It’s popular to escape across to Waiheke Island for a day trip on the 45-minute passenger ferry from downtown, but the island’s really best explored with a car. Pick up a rental when you get there and it’s easy to fill at least a couple of days. How’s this for an itinerary for two? Ziplining above island vineyards with Eco-Zip Adventures, beer-tasting at the Alibi Brewer’s Lounge, followed by dinner upstairs at Tantalus Estate or Spanish-inspired tapas at Casita Miro. Alternatively, wood-fired pizza from Dragonfired on Little Oneroa Beach, followed by something seasonal from Island Gelato, is a sand-between-the-toes back-up plan I’m always happy to recommend. During summer, the drive out to remote Man O’War Bay is a Waiheke classic.
Aucklanders are a laidback and friendly bunch – no, really – and solo travellers will find it easy to meet people amid the casual dining scene emerging along Karangahape Rd. Places like Celeste, Clay, Apero and Cotto all blur the line between bar and restaurant, and most have a few shared tables. Say Hola! to Pablo at the Peruvian-inspired Madame George for me. Great Barrier Island (Aotea) is just a 30-minute flight away, and experiences with friendly locals include world-class stargazing with Good Heavens, forest hikes with Star Treks and e-motorbike rental from Motubikes. Reopening in September, Pete and Lucy at Paddles & Saddles offer good-value accommodation at their historic waterfront house and can arrange kayaking, paddle-boarding and fishing.
Staying true to our national DNA, Auckland offers plenty of ways to scare yourself silly. Head to the Sky Tower to undertake the SkyWalk, a knee-trembling – in my experience anyway – opportunity to negotiate a narrow circular pathway 192m above the streets of downtown, or to take a leap of faith with the controlled fall of the SkyJump. And because we’re in New Zealand, there’s also the opportunity to bungy jump off the Auckland Harbour Bridge. Other Auckland adventures to add to your traveller’s CV include paddling across to Rangitoto Island with Ferg’s Kayaks and America’s Cup-style yacht match racing with Explore.
Best photo spot
A convenient walking destination for me before, during and after lockdown, at 196m, Mt Eden (Maungawhau) is the highest of the 50 plus volcanic cones dotting the Auckland landscape. Access to the summit is restricted to pedestrians and cyclists and, following an uphill stroll of around 20 minutes, visitors are rewarded with 360° views of the entire Auckland isthmus. Rangitoto Island rises gracefully from the Hauraki Gulf, the Sky Tower punctuates the CBD, and the Harbour Bridge links to Auckland’s North Shore. Start your walk from near Tahaki Reserve on Mt Eden Rd for the option of coffee and brunch at Whau Cafe on the mountain’s slopes. The adjacent Maungawhau Visitor Experience Centre has an excellent display on Auckland’s volcanic field and the maunga’s Māori history as one of the region’s most important pā sites.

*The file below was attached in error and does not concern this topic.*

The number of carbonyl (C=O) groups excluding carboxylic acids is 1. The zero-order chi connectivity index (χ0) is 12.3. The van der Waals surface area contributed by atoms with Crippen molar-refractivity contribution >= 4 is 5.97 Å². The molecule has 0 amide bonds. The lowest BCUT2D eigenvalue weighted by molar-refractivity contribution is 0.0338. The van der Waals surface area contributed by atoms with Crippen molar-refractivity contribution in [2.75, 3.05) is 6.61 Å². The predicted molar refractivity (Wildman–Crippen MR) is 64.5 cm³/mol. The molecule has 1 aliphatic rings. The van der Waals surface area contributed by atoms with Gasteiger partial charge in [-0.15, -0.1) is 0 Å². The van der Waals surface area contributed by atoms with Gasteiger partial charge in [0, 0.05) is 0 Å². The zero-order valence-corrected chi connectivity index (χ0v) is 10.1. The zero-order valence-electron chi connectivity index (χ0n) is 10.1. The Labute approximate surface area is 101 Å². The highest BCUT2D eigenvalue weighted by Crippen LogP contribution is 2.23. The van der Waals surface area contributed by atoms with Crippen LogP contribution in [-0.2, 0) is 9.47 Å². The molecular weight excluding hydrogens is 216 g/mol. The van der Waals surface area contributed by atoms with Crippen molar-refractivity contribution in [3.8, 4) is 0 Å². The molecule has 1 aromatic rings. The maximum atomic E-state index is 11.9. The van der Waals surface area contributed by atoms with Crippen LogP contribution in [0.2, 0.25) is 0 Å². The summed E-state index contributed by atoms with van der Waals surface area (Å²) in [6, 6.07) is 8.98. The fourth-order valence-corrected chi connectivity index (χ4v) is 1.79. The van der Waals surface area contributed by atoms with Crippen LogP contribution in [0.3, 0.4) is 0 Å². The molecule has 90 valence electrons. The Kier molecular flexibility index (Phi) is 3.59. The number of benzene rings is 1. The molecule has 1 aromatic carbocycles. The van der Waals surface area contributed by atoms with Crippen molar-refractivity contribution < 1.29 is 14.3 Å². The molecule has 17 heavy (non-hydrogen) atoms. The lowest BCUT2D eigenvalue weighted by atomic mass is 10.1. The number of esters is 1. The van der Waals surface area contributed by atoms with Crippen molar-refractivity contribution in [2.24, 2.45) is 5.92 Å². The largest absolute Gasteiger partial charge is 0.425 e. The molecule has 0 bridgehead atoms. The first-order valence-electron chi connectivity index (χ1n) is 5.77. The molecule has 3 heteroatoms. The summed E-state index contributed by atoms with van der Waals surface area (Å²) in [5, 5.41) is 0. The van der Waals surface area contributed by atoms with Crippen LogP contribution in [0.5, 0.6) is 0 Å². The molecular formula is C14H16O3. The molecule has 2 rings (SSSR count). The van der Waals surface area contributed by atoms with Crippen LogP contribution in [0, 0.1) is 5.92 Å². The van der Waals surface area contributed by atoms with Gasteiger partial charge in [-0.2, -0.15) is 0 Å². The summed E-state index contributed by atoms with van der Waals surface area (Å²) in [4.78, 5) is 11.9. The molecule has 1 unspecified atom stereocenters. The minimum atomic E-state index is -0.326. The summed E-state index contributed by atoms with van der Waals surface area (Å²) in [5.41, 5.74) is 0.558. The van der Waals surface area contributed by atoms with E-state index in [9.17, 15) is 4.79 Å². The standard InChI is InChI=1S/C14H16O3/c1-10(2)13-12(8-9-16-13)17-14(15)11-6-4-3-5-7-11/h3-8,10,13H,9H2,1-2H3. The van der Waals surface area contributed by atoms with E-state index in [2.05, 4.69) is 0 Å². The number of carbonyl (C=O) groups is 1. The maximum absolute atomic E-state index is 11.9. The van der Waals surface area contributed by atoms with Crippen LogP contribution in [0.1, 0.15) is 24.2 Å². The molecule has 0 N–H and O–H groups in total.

Located near both Karangahape Rd and Ponsonby, Verandahs Parkside Lodge fills a gracious two-storey heritage villa with colourful dorms and larger single, double and family rooms. The nightlife of K Rd is nearby – check out Whammy Bar, the Wine Cellar and Neck of the Woods for live gigs – and the 11 different cuisines of the good-value Ponsonby International Food Court offer choice aplenty.
Close to Spark Arena for big concerts and a short walk to the Ferry Building for trips to Waiheke and the heritage suburb of Devonport, the Adina Apartment Hotel has options from studios for two people to two- and three-bedroom apartments accommodating up to six. All have kitchenettes or full kitchens and there’s a convenient Countdown supermarket nearby. On Saturday mornings, Britomart’s Takutai Square hosts a good farmers market.
With easy transport links, short rideshare journeys, access to Hauraki Gulf ferries and diverse opportunities for eating and drinking, the Wynyard Quarter area is a convenient place to stay. The Sofitel Auckland Viaduct Harbour has an absolute waterfront location, while Quest on Beaumont combines studio and apartment options near leafy Victoria Park.
Sofitel’s newest Auckland property has a great rooftop bar and is also deliciously near quite probably the best ice-cream shop in the world. How’s that for a win-win? Before taking in harbour and island views from SO/Auckland’s HI/SO cocktail bar, cross the road to Giapo for dessert alchemy combining science and intense creativity. New Zealand’s best fashion designers have flagship stores in the nearby Britomart Precinct.
Claim to fame
Auckland’s known as the City of Sails, but it’s also a City of Islands. Beyond the attractions of Waiheke and Great Barrier Island, ferries also journey from downtown to the lava fields of Rangitoto, Tiritiri Matangi’s bird sanctuary and for swimming and trail walking on historic Rotoroa.
This article was produced with the support of Tourism New Zealand. Read more about our partnership content here.